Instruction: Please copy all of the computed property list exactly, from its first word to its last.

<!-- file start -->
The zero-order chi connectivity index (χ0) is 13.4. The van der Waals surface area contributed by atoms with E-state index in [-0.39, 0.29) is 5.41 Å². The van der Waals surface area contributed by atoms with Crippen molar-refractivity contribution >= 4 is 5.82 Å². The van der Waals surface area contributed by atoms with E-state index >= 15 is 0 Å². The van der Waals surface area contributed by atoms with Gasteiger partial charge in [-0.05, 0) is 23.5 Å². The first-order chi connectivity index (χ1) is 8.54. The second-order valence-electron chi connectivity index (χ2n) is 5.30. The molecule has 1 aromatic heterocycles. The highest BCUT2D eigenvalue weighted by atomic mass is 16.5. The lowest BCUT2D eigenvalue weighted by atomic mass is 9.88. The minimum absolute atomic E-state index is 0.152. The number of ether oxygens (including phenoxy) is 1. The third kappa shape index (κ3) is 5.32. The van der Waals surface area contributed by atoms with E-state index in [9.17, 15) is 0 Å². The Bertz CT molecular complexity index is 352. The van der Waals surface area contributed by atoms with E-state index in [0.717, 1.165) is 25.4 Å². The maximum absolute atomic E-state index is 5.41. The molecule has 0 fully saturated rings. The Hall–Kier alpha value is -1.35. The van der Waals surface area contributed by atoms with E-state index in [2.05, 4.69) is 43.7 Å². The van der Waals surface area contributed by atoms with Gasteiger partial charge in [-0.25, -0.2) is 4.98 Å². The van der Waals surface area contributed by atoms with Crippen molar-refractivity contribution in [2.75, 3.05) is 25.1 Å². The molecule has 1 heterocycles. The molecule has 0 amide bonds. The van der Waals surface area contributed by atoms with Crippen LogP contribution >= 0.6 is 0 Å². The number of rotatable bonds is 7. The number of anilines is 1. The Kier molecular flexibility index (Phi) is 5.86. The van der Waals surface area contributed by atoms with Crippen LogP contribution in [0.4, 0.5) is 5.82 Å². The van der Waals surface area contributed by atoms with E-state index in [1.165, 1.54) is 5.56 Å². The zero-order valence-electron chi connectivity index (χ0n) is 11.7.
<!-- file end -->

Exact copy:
The zero-order chi connectivity index (χ0) is 13.4. The van der Waals surface area contributed by atoms with E-state index in [-0.39, 0.29) is 5.41 Å². The van der Waals surface area contributed by atoms with Crippen molar-refractivity contribution >= 4 is 5.82 Å². The van der Waals surface area contributed by atoms with E-state index >= 15 is 0 Å². The van der Waals surface area contributed by atoms with Gasteiger partial charge in [-0.05, 0) is 23.5 Å². The first-order chi connectivity index (χ1) is 8.54. The second-order valence-electron chi connectivity index (χ2n) is 5.30. The molecule has 1 aromatic heterocycles. The highest BCUT2D eigenvalue weighted by atomic mass is 16.5. The lowest BCUT2D eigenvalue weighted by atomic mass is 9.88. The minimum absolute atomic E-state index is 0.152. The number of ether oxygens (including phenoxy) is 1. The third kappa shape index (κ3) is 5.32. The van der Waals surface area contributed by atoms with E-state index in [9.17, 15) is 0 Å². The Bertz CT molecular complexity index is 352. The van der Waals surface area contributed by atoms with E-state index in [0.717, 1.165) is 25.4 Å². The maximum absolute atomic E-state index is 5.41. The molecule has 0 fully saturated rings. The Hall–Kier alpha value is -1.35. The van der Waals surface area contributed by atoms with E-state index in [2.05, 4.69) is 43.7 Å². The van der Waals surface area contributed by atoms with Gasteiger partial charge in [-0.25, -0.2) is 4.98 Å². The van der Waals surface area contributed by atoms with Crippen molar-refractivity contribution in [2.75, 3.05) is 25.1 Å². The molecule has 1 heterocycles. The molecule has 0 amide bonds. The van der Waals surface area contributed by atoms with Crippen LogP contribution >= 0.6 is 0 Å². The number of rotatable bonds is 7. The number of anilines is 1. The Kier molecular flexibility index (Phi) is 5.86. The van der Waals surface area contributed by atoms with Crippen LogP contribution in [0.4, 0.5) is 5.82 Å². The van der Waals surface area contributed by atoms with E-state index in [1.165, 1.54) is 5.56 Å². The zero-order valence-electron chi connectivity index (χ0n) is 11.7.